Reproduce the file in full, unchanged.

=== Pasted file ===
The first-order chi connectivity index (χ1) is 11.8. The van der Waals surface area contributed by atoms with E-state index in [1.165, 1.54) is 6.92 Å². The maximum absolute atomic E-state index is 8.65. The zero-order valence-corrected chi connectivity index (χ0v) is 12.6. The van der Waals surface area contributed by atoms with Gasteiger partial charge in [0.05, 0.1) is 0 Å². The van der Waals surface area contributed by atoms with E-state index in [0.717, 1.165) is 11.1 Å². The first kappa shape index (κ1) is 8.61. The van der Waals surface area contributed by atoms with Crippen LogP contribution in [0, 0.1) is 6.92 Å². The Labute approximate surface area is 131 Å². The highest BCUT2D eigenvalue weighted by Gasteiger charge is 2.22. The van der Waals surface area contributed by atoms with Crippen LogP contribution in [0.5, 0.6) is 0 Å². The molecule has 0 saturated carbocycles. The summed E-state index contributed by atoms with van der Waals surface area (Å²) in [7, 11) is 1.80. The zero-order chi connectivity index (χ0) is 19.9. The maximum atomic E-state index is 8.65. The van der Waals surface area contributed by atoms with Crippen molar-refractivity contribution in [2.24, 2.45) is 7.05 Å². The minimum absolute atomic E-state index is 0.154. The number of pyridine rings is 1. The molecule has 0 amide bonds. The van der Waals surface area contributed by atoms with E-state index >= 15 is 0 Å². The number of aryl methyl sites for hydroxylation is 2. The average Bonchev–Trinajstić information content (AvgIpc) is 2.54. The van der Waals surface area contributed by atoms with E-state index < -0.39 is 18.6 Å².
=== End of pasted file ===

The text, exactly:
The first-order chi connectivity index (χ1) is 11.8. The van der Waals surface area contributed by atoms with E-state index in [1.165, 1.54) is 6.92 Å². The maximum absolute atomic E-state index is 8.65. The zero-order valence-corrected chi connectivity index (χ0v) is 12.6. The van der Waals surface area contributed by atoms with Gasteiger partial charge in [0.05, 0.1) is 0 Å². The van der Waals surface area contributed by atoms with E-state index in [0.717, 1.165) is 11.1 Å². The first kappa shape index (κ1) is 8.61. The van der Waals surface area contributed by atoms with Crippen LogP contribution in [0, 0.1) is 6.92 Å². The Labute approximate surface area is 131 Å². The highest BCUT2D eigenvalue weighted by Gasteiger charge is 2.22. The van der Waals surface area contributed by atoms with Crippen LogP contribution in [0.5, 0.6) is 0 Å². The molecule has 0 saturated carbocycles. The summed E-state index contributed by atoms with van der Waals surface area (Å²) in [7, 11) is 1.80. The zero-order chi connectivity index (χ0) is 19.9. The maximum atomic E-state index is 8.65. The van der Waals surface area contributed by atoms with Crippen molar-refractivity contribution in [2.24, 2.45) is 7.05 Å². The minimum absolute atomic E-state index is 0.154. The number of pyridine rings is 1. The molecule has 0 amide bonds. The van der Waals surface area contributed by atoms with E-state index >= 15 is 0 Å². The number of aryl methyl sites for hydroxylation is 2. The average Bonchev–Trinajstić information content (AvgIpc) is 2.54. The van der Waals surface area contributed by atoms with E-state index < -0.39 is 18.6 Å².